We were excited at first to find that exploiting the first two of these paths was successful not only against the NSv appliances that were vulnerable to CVE-2022-22274, but also against the ones that had been patched! Not long after, however, we discovered that instead of finding 0-days, we had independently validated CVE-2023-0656. SSD Labs had published a writeup of this vulnerability in April 2023 and released a proof-of-concept exploit nearly identical to our own.

To our knowledge, no previous research has been published establishing a link between CVE-2022-22274 and CVE-2023-0656. Clearly, both vulnerabilities share the same underlying bug, but the initial patch only fixed the vulnerable code in one place, leaving the other instances to be found and reported a year later.

Development of a Safe Vulnerability Check

Being able to crash a target is all well and good, but what about identifying vulnerable devices without knocking them offline? Based on our analysis of the bug, we tried to come up with a test that could reliably tell whether a specific target was affected or unaffected. It proved to be rather simple – if you recall, we had to satisfy two conditions to trigger the crash using an HTTP request:

  1. URI path must be longer than 1024 bytes
  2. HTTP version string must be long enough to cause a stack canary overwrite

By satisfying the first condition, but not the second, it turns out we can reliably elicit different responses from the target, because the buffer overflow check in patched versions causes the connection to be dropped without a response. Here is our modified proof of concept:

import socket, ssl 
ctx = ssl.SSLContext() 
ctx.verify_mode = ssl.CERT_NONE 
s = socket.create_connection(("", 443)) 
ss = ctx.wrap_socket(s) 
data = b"GET /resources/" + b"A" * 0x400 + b" HTTP/1.1\r\n\r\n" 

And here are the responses we get from our test targets:

  • Vulnerable: b'HTTP/1.1 302 Found\r\nLocation: https://\r\n\r\n'
  • Patched: b''

In cases where a device is unaffected, i.e., a required component is not accessible because it is disabled, blocked, or simply not available (as in series 5 devices), the response is a different HTTP status code (usually 404). Therefore, we can reduce the vulnerability check to the following outcomes:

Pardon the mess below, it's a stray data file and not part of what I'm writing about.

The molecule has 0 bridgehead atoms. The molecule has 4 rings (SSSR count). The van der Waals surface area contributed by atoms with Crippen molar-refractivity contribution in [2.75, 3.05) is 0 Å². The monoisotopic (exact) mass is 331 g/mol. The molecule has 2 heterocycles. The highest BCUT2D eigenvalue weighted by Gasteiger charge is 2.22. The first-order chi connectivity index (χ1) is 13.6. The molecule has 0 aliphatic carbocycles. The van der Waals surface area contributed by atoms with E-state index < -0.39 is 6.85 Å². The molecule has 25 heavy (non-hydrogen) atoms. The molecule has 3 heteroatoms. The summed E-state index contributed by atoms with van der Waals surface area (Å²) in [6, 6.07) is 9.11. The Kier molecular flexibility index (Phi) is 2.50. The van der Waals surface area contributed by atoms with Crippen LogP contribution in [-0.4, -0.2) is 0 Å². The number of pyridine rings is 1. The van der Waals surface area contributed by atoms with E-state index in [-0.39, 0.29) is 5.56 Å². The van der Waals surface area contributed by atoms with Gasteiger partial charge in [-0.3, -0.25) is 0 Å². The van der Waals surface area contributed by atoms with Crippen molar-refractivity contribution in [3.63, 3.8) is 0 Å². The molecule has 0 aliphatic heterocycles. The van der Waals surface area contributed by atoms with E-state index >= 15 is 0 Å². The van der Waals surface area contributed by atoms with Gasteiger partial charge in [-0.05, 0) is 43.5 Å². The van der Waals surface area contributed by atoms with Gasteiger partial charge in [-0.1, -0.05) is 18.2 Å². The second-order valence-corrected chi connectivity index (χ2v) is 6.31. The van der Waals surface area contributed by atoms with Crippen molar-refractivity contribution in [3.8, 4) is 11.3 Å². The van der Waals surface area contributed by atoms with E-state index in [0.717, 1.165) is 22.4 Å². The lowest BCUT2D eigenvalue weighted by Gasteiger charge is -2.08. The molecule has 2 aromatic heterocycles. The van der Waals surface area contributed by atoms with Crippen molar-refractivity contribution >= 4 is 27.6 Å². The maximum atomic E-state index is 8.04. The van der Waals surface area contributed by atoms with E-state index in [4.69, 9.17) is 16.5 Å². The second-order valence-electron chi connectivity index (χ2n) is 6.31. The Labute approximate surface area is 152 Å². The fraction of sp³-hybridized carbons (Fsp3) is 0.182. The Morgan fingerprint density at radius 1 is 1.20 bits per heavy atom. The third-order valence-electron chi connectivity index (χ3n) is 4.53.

• HTTP 302: vulnerable
  • empty (connection dropped): patched
  • any other HTTP status code: unaffected

We tested this against all five URI paths and found the vulnerability check was reliable across a wide variety of SonicOS versions, so we put together a user-friendly Python tool for easily testing (and exploiting, if desired) any target: download it here.

Scan Methodology

Having discovered a crash-safe vulnerability check, we found ourselves wondering, “How many SonicWall devices on the internet are vulnerable?” To answer this question, we first turned to BinaryEdge to assemble a target list. Since the HTTP response header “Server: SonicWALL” is hard-coded into all SonicWall NGFW devices, they are easily identifiable on the internet:


A quick search returned approximately 1.5 million results, but some filtering was needed to ensure we were only getting NGFW devices and, specifically, the web management interface. Fortunately for us, this was as simple as ensuring the “Server” response header was just “SonicWALL” and not, e.g., “SonicWALL SSL-VPN Web Server,” as well as making sure the connection used TLS encapsulation. On all series 6 and 7 devices, the web management interface only allows access via HTTPS (although you can enable HTTP redirection).